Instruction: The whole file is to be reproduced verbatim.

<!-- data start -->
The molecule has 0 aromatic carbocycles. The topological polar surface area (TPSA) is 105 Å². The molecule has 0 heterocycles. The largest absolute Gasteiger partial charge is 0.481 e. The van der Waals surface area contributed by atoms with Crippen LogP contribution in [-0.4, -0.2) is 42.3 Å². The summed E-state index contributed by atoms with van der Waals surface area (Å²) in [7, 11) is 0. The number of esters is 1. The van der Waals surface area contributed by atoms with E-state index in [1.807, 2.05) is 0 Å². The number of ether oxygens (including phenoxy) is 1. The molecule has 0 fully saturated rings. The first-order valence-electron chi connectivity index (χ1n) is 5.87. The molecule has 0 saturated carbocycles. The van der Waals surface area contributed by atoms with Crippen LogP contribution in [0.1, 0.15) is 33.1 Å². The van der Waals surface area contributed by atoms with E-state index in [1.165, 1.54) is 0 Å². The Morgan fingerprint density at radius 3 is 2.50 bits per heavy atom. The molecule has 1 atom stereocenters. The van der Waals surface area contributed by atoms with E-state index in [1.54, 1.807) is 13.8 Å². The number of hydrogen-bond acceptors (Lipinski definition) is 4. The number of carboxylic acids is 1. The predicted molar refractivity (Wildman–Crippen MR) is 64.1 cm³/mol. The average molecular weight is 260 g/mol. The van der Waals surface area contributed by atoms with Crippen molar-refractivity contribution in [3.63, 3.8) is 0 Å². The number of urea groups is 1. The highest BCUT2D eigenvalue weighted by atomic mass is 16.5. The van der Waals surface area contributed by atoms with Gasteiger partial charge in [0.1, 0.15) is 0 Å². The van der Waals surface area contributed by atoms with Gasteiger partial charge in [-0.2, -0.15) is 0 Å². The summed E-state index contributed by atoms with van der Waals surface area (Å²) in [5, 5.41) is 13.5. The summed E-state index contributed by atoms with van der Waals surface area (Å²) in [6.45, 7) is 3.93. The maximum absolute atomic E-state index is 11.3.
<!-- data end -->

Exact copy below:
The molecule has 0 aromatic carbocycles. The topological polar surface area (TPSA) is 105 Å². The molecule has 0 heterocycles. The largest absolute Gasteiger partial charge is 0.481 e. The van der Waals surface area contributed by atoms with Crippen LogP contribution in [-0.4, -0.2) is 42.3 Å². The summed E-state index contributed by atoms with van der Waals surface area (Å²) in [7, 11) is 0. The number of esters is 1. The van der Waals surface area contributed by atoms with E-state index in [1.807, 2.05) is 0 Å². The number of ether oxygens (including phenoxy) is 1. The molecule has 0 fully saturated rings. The first-order valence-electron chi connectivity index (χ1n) is 5.87. The molecule has 0 saturated carbocycles. The van der Waals surface area contributed by atoms with Crippen LogP contribution in [0.1, 0.15) is 33.1 Å². The van der Waals surface area contributed by atoms with E-state index in [1.165, 1.54) is 0 Å². The Morgan fingerprint density at radius 3 is 2.50 bits per heavy atom. The molecule has 1 atom stereocenters. The van der Waals surface area contributed by atoms with E-state index in [1.54, 1.807) is 13.8 Å². The number of hydrogen-bond acceptors (Lipinski definition) is 4. The number of carboxylic acids is 1. The predicted molar refractivity (Wildman–Crippen MR) is 64.1 cm³/mol. The average molecular weight is 260 g/mol. The van der Waals surface area contributed by atoms with Crippen molar-refractivity contribution in [3.63, 3.8) is 0 Å². The number of urea groups is 1. The highest BCUT2D eigenvalue weighted by atomic mass is 16.5. The van der Waals surface area contributed by atoms with Gasteiger partial charge in [0.1, 0.15) is 0 Å². The van der Waals surface area contributed by atoms with Gasteiger partial charge in [-0.2, -0.15) is 0 Å². The summed E-state index contributed by atoms with van der Waals surface area (Å²) in [5, 5.41) is 13.5. The summed E-state index contributed by atoms with van der Waals surface area (Å²) in [6.45, 7) is 3.93. The maximum absolute atomic E-state index is 11.3.